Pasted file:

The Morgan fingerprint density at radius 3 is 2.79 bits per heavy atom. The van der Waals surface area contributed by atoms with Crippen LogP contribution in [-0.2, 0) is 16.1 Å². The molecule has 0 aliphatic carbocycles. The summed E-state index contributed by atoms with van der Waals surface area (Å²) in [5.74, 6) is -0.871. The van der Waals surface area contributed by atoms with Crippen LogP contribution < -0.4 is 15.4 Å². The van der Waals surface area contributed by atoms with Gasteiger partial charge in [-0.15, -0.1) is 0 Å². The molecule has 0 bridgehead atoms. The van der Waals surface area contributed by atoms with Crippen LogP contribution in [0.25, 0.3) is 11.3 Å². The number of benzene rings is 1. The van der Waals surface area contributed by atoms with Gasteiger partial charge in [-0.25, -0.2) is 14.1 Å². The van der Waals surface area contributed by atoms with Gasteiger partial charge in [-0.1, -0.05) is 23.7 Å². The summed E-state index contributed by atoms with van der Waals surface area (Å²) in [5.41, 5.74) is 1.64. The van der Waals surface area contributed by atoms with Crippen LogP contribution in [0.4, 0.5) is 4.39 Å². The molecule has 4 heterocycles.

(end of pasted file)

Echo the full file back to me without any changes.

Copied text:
The Morgan fingerprint density at radius 3 is 2.79 bits per heavy atom. The van der Waals surface area contributed by atoms with Crippen LogP contribution in [-0.2, 0) is 16.1 Å². The molecule has 0 aliphatic carbocycles. The summed E-state index contributed by atoms with van der Waals surface area (Å²) in [5.74, 6) is -0.871. The van der Waals surface area contributed by atoms with Crippen LogP contribution < -0.4 is 15.4 Å². The van der Waals surface area contributed by atoms with Gasteiger partial charge in [-0.15, -0.1) is 0 Å². The molecule has 0 bridgehead atoms. The van der Waals surface area contributed by atoms with Crippen LogP contribution in [0.25, 0.3) is 11.3 Å². The number of benzene rings is 1. The van der Waals surface area contributed by atoms with Gasteiger partial charge in [-0.25, -0.2) is 14.1 Å². The van der Waals surface area contributed by atoms with Gasteiger partial charge in [-0.1, -0.05) is 23.7 Å². The summed E-state index contributed by atoms with van der Waals surface area (Å²) in [5.41, 5.74) is 1.64. The van der Waals surface area contributed by atoms with Crippen LogP contribution in [0.4, 0.5) is 4.39 Å². The molecule has 4 heterocycles.